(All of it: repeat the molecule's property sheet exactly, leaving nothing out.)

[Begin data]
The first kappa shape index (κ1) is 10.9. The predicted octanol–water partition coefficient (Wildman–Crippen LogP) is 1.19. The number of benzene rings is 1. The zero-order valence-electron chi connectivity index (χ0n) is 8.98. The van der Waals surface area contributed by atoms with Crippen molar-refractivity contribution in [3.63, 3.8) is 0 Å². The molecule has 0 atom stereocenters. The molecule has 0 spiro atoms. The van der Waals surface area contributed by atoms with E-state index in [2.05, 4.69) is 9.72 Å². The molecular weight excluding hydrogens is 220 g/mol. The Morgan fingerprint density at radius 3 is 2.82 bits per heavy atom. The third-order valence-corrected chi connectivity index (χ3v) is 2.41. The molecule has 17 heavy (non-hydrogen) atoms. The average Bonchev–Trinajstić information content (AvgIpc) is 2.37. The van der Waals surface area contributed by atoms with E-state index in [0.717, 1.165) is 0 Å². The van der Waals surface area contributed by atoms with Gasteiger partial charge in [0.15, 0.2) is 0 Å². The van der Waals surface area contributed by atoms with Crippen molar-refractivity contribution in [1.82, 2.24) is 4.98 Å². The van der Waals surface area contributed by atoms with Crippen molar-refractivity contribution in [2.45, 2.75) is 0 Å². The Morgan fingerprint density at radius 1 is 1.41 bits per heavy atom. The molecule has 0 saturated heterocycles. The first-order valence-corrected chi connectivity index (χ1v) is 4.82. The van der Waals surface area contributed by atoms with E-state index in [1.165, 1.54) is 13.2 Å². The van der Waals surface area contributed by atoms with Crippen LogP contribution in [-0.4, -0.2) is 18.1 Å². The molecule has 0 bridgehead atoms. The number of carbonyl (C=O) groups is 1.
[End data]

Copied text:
The first kappa shape index (κ1) is 10.9. The predicted octanol–water partition coefficient (Wildman–Crippen LogP) is 1.19. The number of benzene rings is 1. The zero-order valence-electron chi connectivity index (χ0n) is 8.98. The van der Waals surface area contributed by atoms with Crippen molar-refractivity contribution in [3.63, 3.8) is 0 Å². The molecule has 0 atom stereocenters. The molecule has 0 spiro atoms. The van der Waals surface area contributed by atoms with E-state index in [2.05, 4.69) is 9.72 Å². The molecular weight excluding hydrogens is 220 g/mol. The Morgan fingerprint density at radius 3 is 2.82 bits per heavy atom. The third-order valence-corrected chi connectivity index (χ3v) is 2.41. The molecule has 17 heavy (non-hydrogen) atoms. The average Bonchev–Trinajstić information content (AvgIpc) is 2.37. The van der Waals surface area contributed by atoms with E-state index in [0.717, 1.165) is 0 Å². The van der Waals surface area contributed by atoms with Gasteiger partial charge in [0.15, 0.2) is 0 Å². The van der Waals surface area contributed by atoms with Crippen molar-refractivity contribution in [1.82, 2.24) is 4.98 Å². The van der Waals surface area contributed by atoms with Crippen molar-refractivity contribution in [2.45, 2.75) is 0 Å². The Morgan fingerprint density at radius 1 is 1.41 bits per heavy atom. The molecule has 0 saturated heterocycles. The first-order valence-corrected chi connectivity index (χ1v) is 4.82. The van der Waals surface area contributed by atoms with E-state index in [1.165, 1.54) is 13.2 Å². The van der Waals surface area contributed by atoms with Crippen LogP contribution in [-0.4, -0.2) is 18.1 Å². The molecule has 0 bridgehead atoms. The number of carbonyl (C=O) groups is 1.